But if Romney wins, the idea that he’ll magically be able to deny the whims of the Tea Party Congress whose boots he has licked for the past three years is laughable. Frum wants to keep the ACA, yet Romney has repeatedly stated that he will repeal it, and if Frum thinks that this Congress won’t hold their Republican president’s feet to the fire on this matter, he’s kidding himself. Finally, as Andrew Sullivan stated rather succinctly, if Romney did in fact decide to govern as a “moderate,” then he effectively campaigned on an endless series of lies to the public. This makes him a crass, spineless, opportunistic liar, and not fit to hold office. In the United States, we don’t negotiate with terrorists like the ideological maniacs who control Congress right now.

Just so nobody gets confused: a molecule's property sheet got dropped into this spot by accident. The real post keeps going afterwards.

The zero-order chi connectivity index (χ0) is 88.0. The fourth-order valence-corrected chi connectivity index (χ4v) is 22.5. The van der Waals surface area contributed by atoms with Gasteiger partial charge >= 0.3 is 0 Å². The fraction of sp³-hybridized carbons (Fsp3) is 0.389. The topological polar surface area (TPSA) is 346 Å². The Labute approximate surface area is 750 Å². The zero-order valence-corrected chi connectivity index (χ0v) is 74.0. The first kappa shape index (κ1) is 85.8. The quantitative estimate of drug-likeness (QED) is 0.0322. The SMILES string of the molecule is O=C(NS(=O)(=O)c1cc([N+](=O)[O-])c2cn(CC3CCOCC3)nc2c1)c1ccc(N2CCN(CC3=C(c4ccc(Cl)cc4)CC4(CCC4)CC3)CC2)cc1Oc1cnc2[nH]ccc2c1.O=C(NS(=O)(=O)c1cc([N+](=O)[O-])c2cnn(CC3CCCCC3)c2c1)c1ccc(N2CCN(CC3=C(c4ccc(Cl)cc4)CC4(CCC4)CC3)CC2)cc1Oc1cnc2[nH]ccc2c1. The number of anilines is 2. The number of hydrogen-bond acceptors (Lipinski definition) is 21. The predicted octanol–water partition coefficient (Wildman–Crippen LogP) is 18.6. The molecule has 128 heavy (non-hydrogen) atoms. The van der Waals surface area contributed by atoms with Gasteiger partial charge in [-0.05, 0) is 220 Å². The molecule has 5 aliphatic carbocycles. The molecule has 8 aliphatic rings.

• These were the two best arguments for Romney I could find. That should tell you something. I’ll be posting the case for Obama later.

      I do think its interesting that Frum advocated voting for Romney then any moderate Dems you have the opportunity to vote for. I do think it would work out well to have Romney working with a Democratically held congress and senate.